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Let’s be honest, your young adults weren’t coming every Sunday pre-pandemic, and chances are many of them have drifted off over lockdown.

Us millennials have a well-earned reputation for being a little flakey – I get it! I’ve tried to convene my fair share of 20-something get togethers and small groups and none of them have lasted long…and the reason? Erratic attendance.

So if you can’t get 20-somethings to rack up a perfect attendance record, how do you connect them into your church…and more importantly, how do you help them find and follow Jesus?

Here are 3 things 20-somethings need to hear from your church right now:

1. “You’re in demand!”

You would be forgiven for thinking that if you couldn’t get a 20-something to come along to church every Sunday, you need to lower the bar and make it as easy as possible for them to drop in and out…

I wonder if the real problem is that we don’t give them opportunities to be all in straight away – we leave people with the option of having one foot out of the pool for too long.

For my friends, church life isn’t compelling unless they can see a way to hit the ground running; connect throughout the week with others; get out of their comfort zone and make a difference. If we’re asking people to have a faith that rises on falls on Sundays, it may well fall. Asking people to go all in is far more compelling. Jesus knew this, the early church knew this, and deep down you and I know this. When experience shows us our time and service are in high demand, we recognise that it’s worth showing up.

Is your church helping people discover and live an ‘all in’ faith, or a slow burn, show up and go home thing? Does your fear of asking too much prevent you from asking anything at all?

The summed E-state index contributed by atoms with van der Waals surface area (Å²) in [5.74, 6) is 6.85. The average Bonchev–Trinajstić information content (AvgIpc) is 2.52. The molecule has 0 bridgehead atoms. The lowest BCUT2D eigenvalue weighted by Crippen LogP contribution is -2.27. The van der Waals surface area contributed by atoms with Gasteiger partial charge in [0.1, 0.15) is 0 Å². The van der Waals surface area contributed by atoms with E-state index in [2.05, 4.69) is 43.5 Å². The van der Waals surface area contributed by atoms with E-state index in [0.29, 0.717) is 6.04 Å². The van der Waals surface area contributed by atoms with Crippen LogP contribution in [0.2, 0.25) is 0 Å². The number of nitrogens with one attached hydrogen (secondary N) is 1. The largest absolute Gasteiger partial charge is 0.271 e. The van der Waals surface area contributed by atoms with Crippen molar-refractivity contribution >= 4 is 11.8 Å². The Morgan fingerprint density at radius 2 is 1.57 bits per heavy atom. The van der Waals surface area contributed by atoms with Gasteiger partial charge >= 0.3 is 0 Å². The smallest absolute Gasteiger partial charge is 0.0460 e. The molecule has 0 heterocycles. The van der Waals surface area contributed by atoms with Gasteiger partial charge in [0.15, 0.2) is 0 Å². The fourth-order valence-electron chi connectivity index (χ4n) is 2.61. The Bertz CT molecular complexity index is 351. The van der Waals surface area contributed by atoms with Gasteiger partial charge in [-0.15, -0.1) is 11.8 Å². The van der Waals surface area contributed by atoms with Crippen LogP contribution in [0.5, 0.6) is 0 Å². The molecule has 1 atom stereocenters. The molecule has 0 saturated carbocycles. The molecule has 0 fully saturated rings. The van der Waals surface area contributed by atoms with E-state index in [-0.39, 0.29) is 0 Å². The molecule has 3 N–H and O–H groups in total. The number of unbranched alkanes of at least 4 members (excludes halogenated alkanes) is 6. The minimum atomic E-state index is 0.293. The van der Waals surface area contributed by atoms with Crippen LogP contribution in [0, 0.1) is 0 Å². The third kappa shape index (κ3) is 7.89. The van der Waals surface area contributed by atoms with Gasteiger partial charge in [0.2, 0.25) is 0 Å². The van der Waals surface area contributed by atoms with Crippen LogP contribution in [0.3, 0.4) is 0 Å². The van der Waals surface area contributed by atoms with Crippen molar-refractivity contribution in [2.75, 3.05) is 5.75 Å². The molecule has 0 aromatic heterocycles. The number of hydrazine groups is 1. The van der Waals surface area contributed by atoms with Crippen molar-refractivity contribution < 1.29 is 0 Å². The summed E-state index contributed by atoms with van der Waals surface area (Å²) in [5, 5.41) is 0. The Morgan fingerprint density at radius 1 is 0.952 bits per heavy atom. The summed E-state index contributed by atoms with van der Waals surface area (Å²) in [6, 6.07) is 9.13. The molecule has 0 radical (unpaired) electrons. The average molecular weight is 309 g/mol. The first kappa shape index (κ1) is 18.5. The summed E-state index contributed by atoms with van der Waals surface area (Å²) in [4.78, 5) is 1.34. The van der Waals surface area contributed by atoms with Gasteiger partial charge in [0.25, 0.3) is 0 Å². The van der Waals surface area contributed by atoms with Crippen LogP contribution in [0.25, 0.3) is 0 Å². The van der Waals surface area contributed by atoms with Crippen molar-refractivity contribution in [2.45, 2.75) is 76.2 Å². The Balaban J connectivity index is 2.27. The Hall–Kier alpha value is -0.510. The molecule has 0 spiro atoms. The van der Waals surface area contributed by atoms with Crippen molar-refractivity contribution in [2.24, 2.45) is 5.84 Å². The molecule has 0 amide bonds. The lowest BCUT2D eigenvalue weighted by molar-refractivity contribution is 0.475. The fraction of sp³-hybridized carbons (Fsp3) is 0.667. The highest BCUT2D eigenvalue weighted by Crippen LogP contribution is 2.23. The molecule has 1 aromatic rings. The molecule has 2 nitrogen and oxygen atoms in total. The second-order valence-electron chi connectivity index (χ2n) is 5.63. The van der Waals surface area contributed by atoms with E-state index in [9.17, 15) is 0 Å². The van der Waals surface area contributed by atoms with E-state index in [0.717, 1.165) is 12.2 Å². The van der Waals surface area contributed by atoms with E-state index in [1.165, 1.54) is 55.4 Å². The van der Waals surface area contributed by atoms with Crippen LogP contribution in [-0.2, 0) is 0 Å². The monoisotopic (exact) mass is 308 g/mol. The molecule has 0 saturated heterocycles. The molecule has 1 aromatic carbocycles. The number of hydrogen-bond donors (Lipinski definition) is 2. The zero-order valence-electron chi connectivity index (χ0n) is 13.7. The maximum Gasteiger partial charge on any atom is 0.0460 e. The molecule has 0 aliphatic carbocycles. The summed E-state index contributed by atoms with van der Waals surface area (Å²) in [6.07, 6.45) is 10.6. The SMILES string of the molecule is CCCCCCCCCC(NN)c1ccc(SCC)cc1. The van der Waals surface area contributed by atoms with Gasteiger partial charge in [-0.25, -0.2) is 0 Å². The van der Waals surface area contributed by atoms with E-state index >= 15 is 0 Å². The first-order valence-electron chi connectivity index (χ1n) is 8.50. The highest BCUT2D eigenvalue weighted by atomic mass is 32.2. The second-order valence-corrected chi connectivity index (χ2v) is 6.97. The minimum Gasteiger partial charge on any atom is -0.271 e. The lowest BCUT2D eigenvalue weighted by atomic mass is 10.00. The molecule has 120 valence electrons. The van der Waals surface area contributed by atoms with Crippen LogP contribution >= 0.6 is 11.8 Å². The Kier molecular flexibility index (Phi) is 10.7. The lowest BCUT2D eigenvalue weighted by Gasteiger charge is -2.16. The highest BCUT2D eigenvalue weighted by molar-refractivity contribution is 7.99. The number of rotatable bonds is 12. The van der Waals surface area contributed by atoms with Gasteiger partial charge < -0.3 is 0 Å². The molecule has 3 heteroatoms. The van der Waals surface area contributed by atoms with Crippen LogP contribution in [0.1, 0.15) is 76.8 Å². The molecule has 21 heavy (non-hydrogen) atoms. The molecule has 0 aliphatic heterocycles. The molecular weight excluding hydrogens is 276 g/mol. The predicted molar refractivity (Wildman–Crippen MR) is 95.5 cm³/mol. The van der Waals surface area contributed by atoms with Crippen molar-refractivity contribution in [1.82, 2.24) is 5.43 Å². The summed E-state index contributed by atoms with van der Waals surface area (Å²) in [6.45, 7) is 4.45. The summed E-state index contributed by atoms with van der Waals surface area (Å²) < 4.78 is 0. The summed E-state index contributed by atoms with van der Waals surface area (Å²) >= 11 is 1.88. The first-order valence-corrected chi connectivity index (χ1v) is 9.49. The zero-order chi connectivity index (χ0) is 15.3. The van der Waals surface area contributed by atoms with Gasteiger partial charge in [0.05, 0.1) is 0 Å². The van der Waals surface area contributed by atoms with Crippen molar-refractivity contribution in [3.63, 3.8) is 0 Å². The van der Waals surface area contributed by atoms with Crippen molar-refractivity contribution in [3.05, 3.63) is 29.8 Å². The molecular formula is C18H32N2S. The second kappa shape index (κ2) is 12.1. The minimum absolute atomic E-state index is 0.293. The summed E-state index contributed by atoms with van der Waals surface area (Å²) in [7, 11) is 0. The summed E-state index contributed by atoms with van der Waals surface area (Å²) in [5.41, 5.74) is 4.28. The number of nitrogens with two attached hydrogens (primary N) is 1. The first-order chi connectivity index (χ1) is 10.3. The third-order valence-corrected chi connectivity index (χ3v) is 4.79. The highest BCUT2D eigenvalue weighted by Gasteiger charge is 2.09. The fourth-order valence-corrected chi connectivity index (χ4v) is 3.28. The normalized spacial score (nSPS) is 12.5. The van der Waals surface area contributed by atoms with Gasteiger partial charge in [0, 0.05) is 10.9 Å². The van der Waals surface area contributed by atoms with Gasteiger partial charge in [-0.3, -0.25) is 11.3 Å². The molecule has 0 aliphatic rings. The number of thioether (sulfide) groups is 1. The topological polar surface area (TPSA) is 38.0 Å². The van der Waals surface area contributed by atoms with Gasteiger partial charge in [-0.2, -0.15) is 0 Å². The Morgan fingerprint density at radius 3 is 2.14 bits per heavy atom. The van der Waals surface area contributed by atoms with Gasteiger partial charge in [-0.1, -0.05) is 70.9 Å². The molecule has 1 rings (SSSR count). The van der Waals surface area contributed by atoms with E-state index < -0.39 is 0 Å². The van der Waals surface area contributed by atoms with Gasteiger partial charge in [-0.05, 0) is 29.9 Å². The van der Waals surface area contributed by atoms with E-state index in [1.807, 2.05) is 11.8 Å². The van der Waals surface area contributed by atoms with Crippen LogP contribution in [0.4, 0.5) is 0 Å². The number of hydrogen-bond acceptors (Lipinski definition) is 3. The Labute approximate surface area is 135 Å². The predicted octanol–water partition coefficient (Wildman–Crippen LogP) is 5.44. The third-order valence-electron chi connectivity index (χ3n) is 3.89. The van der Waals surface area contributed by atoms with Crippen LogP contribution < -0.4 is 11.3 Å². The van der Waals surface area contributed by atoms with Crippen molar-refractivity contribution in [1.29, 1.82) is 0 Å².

When experience shows us our time and service are in high demand, we recognise that it’s worth showing up

By the way, all in doesn’t look like them turning up in the building all the time. It might be getting involved in a project, being part of a group, mentoring teenagers, serving, listening to recommended podcasts, devouring the Sunday message and starting to apply it…It will probably be stuff that connects their faith with their everyday life.

Pssst…I know your volunteer reserves are running a little low – what if you started SPECIFICALLY appealing for 20-somethings to get involved in, say, kids work? Let them know they’re needed, and who knows…they might just come. Two birds and all that…

2. “You are not alone”

Besides the elderly population, no other demographic reports the levels of loneliness found amongst 20-somethings. Moving away from family, living alone or with difficult housemates, and isolation levels during the pandemic are all factoring into this.

And for 20-somethings, it’s not just about being alone; it’s being alone without the confidence that you can get by as you are. It’s anxiety about the future, confusion about bills, money worries, imposter syndrome, decision fatigue. If only there was a place where 20-somethings could find family they could lean on…

What practical ways could you demonstrate to the 20-somethings in your community that they are not alone? Here are a few suggestions I’ve seen churches do to start out:

  • hosting meals and cooking classes on a budget